Cloverfield Paradox Review

This is... not a good film

Yikes. I wanted to like this. I really, truly did. 10 Cloverfield Lane was one of my favorite movies of the year, and while Cloverfield isn't my idea of cutting edge Sci-Fi, I thought it was great, especially for the time period and budget. I even thought that the idea for Paradox was pretty smart. We saw city-wide destruction in the original film, we got an intimate look at a different kind of destruction in the closed confines of Lane, and it just made sense (to me) to take things interstellar, and find out why all of a sudden, monsters were running around. Unfortunately, even though it was the story I wanted, it wasn't really the story I got.

Allow me to explain.

The movie starts off well; there's a stellar cast, good production values (mostly) and a solid setup. The movie is set right before the monster attack in the original film, and the beginning focuses on one of the crew-members who is heading to space with a team of badass scientists to shoot off an energy beam that is supposed to somehow provide the Earth with clean energy. You find out through some background chatter that the world is not doing well, there are "oil-wars" and basically, we have screwed the Earth even worse than we have in real life, right now. Now that's relatable.

The opening scenes tug on the heartstrings a little, showing how much one of the crew-members loves her family. Then, we get another scene. And another. Then, some space stuff. Then more scenes of her watching videos of her family. Then her stroking the TV screen, because she loves her family, ok? She. LOVES. Them. It's boring, it's shallow, and I didn't care. In fact, I feel like if you cut all the scenes of this lady watching videos of her family, all you'd be left with is the official trailer. Which still makes me want to watch the movie. Damn you, trailers!

Then, after setting the stakes in a transparent, human-emotion kind of way, we get an even more ham-fisted attempt, with a TV commentator saying that the ship and its mission very well might "tear the membrane of reality", releasing all kinds of monsters and demons and slamming dimensions together all willy-nilly. Cool right? Wrong. Those monsters and demons never come. Instead, we finally get the antagonist; portals.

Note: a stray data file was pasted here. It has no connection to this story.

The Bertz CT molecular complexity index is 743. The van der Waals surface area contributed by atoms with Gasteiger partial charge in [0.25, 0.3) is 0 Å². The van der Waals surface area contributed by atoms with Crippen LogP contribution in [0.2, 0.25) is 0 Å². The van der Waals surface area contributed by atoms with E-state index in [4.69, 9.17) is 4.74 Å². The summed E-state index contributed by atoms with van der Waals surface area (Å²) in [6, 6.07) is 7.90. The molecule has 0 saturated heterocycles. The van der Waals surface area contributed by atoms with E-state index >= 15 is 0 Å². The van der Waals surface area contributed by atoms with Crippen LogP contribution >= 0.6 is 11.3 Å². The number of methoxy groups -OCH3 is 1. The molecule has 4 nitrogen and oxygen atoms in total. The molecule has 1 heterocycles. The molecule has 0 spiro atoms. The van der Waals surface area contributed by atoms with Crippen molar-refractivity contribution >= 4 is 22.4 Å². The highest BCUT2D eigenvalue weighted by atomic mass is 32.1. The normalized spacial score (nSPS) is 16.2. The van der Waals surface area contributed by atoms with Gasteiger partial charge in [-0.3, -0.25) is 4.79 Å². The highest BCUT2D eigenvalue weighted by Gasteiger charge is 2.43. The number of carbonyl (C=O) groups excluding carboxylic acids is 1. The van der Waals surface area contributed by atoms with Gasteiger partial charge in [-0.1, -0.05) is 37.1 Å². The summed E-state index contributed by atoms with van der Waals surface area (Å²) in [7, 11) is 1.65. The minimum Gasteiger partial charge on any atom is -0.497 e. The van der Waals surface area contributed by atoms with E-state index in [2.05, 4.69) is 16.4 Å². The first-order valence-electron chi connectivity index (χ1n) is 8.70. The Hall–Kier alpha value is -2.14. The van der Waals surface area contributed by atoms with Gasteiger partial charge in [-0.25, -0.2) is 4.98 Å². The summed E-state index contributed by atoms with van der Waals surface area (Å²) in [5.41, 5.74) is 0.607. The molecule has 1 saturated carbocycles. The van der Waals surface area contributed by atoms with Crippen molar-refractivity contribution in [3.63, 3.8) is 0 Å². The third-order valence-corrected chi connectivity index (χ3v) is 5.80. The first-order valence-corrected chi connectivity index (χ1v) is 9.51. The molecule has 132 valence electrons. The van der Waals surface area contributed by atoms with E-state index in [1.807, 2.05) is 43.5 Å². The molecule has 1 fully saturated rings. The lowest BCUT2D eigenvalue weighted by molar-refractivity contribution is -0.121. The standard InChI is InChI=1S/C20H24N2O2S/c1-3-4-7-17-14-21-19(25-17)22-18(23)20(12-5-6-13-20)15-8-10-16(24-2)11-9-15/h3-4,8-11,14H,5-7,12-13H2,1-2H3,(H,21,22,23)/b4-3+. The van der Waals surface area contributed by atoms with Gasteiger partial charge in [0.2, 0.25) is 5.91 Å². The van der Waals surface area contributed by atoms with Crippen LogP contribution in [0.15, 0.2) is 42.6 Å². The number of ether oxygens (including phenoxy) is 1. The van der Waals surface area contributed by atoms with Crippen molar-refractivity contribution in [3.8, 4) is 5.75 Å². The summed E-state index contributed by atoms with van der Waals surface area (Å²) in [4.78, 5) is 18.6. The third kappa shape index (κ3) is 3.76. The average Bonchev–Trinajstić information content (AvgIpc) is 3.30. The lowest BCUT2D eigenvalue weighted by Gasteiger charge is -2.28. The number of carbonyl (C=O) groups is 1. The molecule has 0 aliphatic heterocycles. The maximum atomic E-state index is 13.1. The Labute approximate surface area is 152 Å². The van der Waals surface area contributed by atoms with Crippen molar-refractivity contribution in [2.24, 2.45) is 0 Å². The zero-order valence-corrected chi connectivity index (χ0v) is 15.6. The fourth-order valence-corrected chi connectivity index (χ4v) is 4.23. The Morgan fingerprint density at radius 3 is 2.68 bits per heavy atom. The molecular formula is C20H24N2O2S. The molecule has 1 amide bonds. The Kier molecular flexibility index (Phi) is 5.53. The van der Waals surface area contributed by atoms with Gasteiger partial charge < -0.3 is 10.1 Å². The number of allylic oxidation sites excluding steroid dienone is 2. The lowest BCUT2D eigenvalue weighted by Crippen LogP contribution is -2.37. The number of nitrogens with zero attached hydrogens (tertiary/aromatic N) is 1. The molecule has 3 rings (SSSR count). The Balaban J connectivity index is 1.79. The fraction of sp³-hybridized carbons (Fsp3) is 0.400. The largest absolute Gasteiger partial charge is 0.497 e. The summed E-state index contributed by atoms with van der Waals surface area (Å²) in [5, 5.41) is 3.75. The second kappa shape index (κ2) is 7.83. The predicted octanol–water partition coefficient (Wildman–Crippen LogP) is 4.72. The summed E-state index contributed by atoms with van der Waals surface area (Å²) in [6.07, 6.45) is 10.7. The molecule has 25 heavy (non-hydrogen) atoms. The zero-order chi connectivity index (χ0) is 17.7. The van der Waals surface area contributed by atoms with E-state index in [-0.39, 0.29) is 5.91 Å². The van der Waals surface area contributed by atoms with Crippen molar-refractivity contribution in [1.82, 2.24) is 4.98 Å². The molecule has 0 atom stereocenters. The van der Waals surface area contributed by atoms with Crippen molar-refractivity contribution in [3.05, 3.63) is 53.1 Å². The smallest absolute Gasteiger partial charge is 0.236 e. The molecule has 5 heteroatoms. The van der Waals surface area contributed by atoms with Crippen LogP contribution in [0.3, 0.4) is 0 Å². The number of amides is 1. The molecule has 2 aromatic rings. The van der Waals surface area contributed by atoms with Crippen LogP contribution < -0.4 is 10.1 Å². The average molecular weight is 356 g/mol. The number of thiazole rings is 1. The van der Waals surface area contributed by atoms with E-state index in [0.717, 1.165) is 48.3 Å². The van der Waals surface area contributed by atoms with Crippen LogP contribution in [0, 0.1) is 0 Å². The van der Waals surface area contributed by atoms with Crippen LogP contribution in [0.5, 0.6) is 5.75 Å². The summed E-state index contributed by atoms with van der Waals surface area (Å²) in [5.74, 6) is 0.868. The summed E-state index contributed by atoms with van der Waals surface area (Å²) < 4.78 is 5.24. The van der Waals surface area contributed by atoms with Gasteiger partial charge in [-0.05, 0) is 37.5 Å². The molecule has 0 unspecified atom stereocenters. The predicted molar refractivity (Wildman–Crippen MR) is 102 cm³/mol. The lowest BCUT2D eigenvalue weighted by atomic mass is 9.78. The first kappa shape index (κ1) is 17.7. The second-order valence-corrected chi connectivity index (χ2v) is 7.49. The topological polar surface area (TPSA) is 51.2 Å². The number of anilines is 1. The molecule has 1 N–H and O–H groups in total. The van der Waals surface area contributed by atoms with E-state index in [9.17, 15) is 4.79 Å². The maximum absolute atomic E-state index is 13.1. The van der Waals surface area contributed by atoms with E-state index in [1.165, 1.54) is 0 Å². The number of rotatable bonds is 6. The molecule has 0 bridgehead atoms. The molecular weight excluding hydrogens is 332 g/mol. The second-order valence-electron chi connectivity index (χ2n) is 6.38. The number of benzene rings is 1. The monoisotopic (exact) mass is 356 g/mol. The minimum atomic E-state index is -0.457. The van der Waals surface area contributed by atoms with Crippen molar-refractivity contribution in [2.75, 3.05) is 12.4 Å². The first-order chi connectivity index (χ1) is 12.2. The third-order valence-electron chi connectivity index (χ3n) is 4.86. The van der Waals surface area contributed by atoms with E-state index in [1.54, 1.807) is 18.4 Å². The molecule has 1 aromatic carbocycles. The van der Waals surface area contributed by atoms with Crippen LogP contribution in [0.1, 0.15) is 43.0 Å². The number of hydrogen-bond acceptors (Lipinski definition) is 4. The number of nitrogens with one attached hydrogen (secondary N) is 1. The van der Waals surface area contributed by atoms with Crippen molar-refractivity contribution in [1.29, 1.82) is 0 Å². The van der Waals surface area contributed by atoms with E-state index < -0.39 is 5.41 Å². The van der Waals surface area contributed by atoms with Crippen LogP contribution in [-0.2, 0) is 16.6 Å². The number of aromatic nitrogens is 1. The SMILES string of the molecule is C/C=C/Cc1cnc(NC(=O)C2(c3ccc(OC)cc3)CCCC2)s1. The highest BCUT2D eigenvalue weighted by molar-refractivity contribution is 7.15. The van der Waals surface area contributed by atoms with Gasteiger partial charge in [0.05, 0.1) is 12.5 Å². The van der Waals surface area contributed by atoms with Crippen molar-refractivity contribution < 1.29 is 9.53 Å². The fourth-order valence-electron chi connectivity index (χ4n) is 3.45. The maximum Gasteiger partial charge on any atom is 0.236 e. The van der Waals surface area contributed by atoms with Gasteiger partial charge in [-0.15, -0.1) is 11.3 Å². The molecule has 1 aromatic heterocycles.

Yeah... portals.

But wait! Portals are scarrrrrrrry! Portals move objects that should be outside of your body, inside your body. They move people into things, fusing humans inside walls and tubes. Portals eat people's arms and then whisk them away to another dimension, while your dimensional doppelganger's arm... gets a life of its own in your world? And it can think now? It also knows things no one in any dimension should know? None of it makes very much sense, and after a while, you realize that, yeah, portals are the "bad guys". Which is very, very disappointing, because this is a Cloverfield film, so you know there are demons and aliens to spare. Where are they? No one is sure, but it looks like they were sacrificed to another monster, one called, "budget restrictions". 

The movie just never really finds its flow, and spends too much time doing things poorly; trying to make me care about this guy and his relationship with a fellow crew-member. Trying to make me care about how much this lady misses her family. I'm supposed to care about the Earth, because one of the crew-member's boyfriend keeps rescuing kids and looking alarmed. But the movie never gels, and after a series of stupid decisions and alternate world shenanigans, we end up with a lot less crew-members in a damaged ship, trying to replicate the original plan, so they can undo a bunch of horribleness that the original plan did. I know it's a Sci-Fi movie, but how the hell are two or three people, riding in like 15% of the original ship going to do what a healthy ship and a full crew couldn't do? Especially when each one of these crew-members are specialized like the damned A-Team? Yeah... they wouldn't.

By the time the cliche "surprise-ending" hits, I had long-since yawned a dozen times (including a few times during the "climax") and was looking forward to heading off to bed.



In the end, The Cloverfield Paradox is a huge wasted opportunity to expand on the Cloverfield world/brand. I see that they were trying to go minimalist, much like the previous films, and that would be fine, if the scenes they did show were scary or interesting. They have already made a 100 other disaster in space movies, and they are all better than this one.

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2018-03-01 14:25:52... -


2018-02-08 21:01:11... -

I love this universe :)